Class Size

Appropriate class size is as much a debate in online learning programs as it is in face-to-face programs, although the details of the debate are sometimes different. Because all (or nearly all) online teaching is done on an individual basis, the teacher workload increases with each and every student. Educationally, optimal class size depends on the level of teacher-student interaction (for more information see Types of Interactivity) the courses require, which can vary significantly even among courses from the same curriculum provider. Furthermore, just as is the case in face-to-face classes, what is educationally optimal is not always financially possible.

Your class size policy should define typical target class size, as well as both a minimum class size required for a class to run and a maximum class size allowed in a given section or for a given teacher. You’ll likely need to consider a wide range of issues, including students’ educational needs, teacher workload, parity with face-to-face classes, and finances.

In part due to this complexity, many programs default to direct parity with face-to-face programs. The following logic is often applied:

Let’s say a face-to-face high school teacher is responsible for teaching 5 classes of 30 students in a traditional 6-period day for an 18-week semester. That teacher is thus responsible for 150 half-credits per semester and 300 half-credits per year, or 150 full credits per year. A full-time online teacher, the reasoning continues, should carry approximately the same load, and thus should be expected to achieve student completion of 150 credits per year. Part-time teachers,those mixing face-to-face and online courses, might have a pro-rated expectation based on the number of courses they teach online. In some programs, adjunct faculty are handled the same as part-time teachers but in other cases, when they are paid on a per-student basis, policies are based more on how much time the teacher is available to dedicate to online teaching responsibilities.

Factors such as rolling enrollment, and the distribution of credits over the months of the school year or calendar year might also impact this number.

Minimum Class Size

A virtual class, in contrast to face-to-face classes, need not have a minimum class size. If the course is designed for a flexibly-paced, individualized model and therefore does not depend on student-student interaction, a student has the full educational experience even if they are the only person in the class. In this situation, a teacher may be responsible for multiple classes, including some low-enrollment courses, that all contribute to that teacher’s credit quota. However, because each course takes some basic effort regardless of how many students are enrolled, use caution in asking teacher to work with an excessive number of classes, even if there are just a few enrollments. This may be particularly true for adjunct faculty.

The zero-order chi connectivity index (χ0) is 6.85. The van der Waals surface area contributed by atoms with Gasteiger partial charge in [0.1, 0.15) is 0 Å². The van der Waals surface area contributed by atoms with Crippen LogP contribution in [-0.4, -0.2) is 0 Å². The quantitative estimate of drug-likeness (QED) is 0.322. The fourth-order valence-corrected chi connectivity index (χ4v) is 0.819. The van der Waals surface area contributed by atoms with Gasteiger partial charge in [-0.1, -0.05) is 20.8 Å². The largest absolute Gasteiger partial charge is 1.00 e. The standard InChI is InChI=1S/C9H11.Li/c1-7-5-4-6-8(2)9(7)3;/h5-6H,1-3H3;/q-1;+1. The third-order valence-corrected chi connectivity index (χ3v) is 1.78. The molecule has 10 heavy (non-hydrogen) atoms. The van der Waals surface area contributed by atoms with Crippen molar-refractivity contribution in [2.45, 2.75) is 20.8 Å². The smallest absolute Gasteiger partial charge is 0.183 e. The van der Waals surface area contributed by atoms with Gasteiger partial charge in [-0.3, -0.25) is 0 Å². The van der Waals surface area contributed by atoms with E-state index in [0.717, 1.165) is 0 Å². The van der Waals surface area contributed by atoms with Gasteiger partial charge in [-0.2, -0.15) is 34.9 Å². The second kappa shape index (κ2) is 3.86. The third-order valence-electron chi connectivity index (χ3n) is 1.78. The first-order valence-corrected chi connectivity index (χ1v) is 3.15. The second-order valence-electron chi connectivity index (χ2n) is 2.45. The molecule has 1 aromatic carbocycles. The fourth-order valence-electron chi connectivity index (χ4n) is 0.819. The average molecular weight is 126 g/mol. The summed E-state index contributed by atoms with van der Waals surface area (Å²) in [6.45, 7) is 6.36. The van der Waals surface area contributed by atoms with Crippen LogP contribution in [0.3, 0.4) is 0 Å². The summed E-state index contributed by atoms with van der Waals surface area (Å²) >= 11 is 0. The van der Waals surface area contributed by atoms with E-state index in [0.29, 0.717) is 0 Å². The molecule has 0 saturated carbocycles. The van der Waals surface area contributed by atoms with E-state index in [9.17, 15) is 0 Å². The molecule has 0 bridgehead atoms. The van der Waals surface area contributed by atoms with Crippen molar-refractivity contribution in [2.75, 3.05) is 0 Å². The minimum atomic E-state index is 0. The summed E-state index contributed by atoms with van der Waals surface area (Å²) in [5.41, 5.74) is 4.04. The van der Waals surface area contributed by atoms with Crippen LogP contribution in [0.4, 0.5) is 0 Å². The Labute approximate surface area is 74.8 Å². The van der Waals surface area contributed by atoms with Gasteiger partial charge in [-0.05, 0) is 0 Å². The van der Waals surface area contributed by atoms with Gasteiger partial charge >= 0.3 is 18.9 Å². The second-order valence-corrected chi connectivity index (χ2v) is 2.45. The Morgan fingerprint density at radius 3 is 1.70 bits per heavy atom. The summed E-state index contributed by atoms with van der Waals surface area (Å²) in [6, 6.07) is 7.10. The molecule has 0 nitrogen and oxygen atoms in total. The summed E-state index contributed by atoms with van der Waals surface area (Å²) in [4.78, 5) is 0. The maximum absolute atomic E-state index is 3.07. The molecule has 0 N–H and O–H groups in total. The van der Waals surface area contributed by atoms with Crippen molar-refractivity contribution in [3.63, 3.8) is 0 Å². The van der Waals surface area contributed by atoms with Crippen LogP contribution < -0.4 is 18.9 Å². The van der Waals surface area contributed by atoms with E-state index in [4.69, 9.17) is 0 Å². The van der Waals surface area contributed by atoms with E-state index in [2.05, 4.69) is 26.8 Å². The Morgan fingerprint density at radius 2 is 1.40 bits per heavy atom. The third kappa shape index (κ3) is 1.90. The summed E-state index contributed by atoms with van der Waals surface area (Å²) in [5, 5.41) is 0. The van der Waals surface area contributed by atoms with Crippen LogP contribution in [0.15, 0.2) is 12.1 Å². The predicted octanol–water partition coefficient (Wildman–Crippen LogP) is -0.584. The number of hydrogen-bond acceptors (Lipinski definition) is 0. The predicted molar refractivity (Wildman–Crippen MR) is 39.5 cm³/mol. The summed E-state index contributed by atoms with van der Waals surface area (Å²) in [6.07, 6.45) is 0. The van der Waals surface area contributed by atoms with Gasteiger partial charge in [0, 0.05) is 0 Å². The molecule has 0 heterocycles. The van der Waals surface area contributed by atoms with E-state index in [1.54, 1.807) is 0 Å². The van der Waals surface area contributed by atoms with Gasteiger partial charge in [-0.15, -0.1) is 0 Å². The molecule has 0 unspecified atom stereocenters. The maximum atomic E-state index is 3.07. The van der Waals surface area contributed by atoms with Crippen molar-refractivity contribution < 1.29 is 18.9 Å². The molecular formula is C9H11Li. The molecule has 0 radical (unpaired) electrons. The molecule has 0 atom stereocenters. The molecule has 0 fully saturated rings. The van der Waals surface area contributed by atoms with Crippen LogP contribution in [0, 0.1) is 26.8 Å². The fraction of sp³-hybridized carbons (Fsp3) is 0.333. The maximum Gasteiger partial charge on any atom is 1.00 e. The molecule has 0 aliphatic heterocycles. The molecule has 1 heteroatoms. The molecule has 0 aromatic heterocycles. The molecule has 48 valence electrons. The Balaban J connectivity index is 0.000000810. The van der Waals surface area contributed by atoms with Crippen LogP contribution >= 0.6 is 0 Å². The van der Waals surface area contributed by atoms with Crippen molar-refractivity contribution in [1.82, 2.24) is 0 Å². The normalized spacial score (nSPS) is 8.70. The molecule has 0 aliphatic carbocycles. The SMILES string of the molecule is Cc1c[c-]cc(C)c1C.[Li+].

If the online classes are scheduled for either teachers or students in the same way as face-to-face classes, then the financial parameters that guide your minimum class size for face-to-face classes likely apply just as well to the online classes.

Maximum Class Size

In a flexibly paced, individualized model, defining your maximum class size depends largely on teacher workload. Given the flexibility of all modern learning management systems to create any number of groups, discussion boards and other interaction tools, large student numbers can be managed in any given course, up to the total credit limit of the teacher’s load. In other words, using the model described above, a full time online teacher might have all 150 credits earned in one particular class, managed carefully in groups as necessary. However, that class would then constitute that teacher’s entire work load.

For part-time online teachers and adjunct faculty, maximum class size should consider the rest of their work load or the percentage of their work that is allocated to their online course.